Thrombospondin-1 supports blood pressure by limiting eNOS activation and endothelial-dependent vasorelaxation

Eileen M. Bauer, Yan Qin, Thomas W. Miller, Russell W. Bandle, Gabor Csanyi, Patrick J. Pagano, Philip M. Bauer, Jurgen Schnermann, David D. Roberts, Jeff S. Isenberg

Research output: Contribution to journalArticlepeer-review

100 Scopus citations


AimsThrombospondin-1 (TSP1), via its necessary receptor CD47, inhibits nitric oxide (NO)-stimulated soluble guanylate cyclase activation in vascular smooth muscle cells, and TSP1-null mice have increased shear-dependent blood flow compared with wild-type mice. Yet, the endothelial basement membrane should in theory function as a barrier to diffusion of soluble TSP1 into the arterial smooth muscle cell layer. These findings suggested that endothelial-dependent differences in blood flow in TSP1-null mice may be the result of direct modulation of endothelial NO synthase (eNOS) activation by circulating TSP1. Here we tested the hypothesis that TSP1 inhibits eNOS activation and endothelial-dependent arterial relaxation.Methods and resultsAcetylcholine (ACh)-stimulated activation of eNOS and agonist-driven calcium transients in endothelial cells were inhibited by TSP1. TSP1 also inhibited eNOS phosphorylation at serine1177. TSP1 treatment of the endothelium of wild-type and TSP1-null but not CD47-null arteries inhibited ACh-stimulated relaxation. TSP1-null vessels demonstrated greater endothelial-dependent vasorelaxation compared with the wild type. Conversely, TSP1-null arteries demonstrated less vasoconstriction to phenylephrine compared with the wild type, which was corrected upon inhibition of eNOS. In TSP1-null mice, intravenous TSP1 blocked ACh-stimulated decreases in blood pressure, and both intravenous TSP1 and a CD47 agonist antibody acutely elevated blood pressure in mice.ConclusionTSP1, via CD47, inhibits eNOS activation and endothelial- dependent arterial relaxation and limits ACh-driven decreases in blood pressure. Conversely, intravenous TSP1 and a CD47 antibody increase blood pressure. These findings suggest that circulating TSP1, by limiting endogenous NO production, functions as a pressor agent supporting blood pressure.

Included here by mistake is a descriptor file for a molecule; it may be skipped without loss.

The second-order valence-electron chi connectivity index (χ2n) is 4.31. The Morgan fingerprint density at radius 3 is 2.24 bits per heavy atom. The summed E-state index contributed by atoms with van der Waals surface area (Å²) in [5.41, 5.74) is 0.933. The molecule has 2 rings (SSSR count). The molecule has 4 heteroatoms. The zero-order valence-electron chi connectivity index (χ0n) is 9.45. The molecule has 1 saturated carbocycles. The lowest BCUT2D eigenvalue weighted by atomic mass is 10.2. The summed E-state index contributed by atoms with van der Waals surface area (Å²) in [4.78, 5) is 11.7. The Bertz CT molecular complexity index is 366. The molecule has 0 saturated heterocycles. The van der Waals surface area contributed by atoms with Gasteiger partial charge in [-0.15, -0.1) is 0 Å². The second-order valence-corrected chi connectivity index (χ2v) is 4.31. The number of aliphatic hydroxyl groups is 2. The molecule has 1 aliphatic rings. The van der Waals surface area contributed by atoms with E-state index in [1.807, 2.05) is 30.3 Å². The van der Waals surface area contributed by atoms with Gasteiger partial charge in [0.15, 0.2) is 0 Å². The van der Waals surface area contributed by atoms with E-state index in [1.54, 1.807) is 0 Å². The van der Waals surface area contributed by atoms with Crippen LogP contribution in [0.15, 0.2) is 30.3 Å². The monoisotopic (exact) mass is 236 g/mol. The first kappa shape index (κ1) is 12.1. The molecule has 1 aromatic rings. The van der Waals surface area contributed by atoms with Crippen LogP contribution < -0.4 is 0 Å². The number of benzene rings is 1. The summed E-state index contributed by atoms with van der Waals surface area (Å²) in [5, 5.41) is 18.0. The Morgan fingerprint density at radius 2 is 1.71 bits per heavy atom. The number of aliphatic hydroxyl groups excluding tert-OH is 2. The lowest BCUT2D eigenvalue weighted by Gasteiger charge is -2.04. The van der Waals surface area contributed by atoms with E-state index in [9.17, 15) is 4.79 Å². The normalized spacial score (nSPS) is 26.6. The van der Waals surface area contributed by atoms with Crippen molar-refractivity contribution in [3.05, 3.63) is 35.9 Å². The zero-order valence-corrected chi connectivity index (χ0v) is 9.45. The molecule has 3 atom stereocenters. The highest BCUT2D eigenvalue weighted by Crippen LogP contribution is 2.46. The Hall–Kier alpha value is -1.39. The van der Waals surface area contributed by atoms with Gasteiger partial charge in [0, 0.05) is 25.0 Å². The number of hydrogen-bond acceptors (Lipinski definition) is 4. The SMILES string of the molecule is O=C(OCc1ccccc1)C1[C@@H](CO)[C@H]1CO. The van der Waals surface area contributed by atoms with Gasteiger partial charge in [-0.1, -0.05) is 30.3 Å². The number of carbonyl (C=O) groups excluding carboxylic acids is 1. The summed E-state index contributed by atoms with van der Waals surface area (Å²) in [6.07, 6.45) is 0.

Original languageEnglish (US)
Pages (from-to)471-481
Number of pages11
JournalCardiovascular Research
Issue number3
StatePublished - Dec 1 2010


  • Blood pressure
  • CD47
  • Thrombospondin-1
  • Vasorelaxation
  • eNOS

ASJC Scopus subject areas

  • Physiology
  • Cardiology and Cardiovascular Medicine
  • Physiology (medical)


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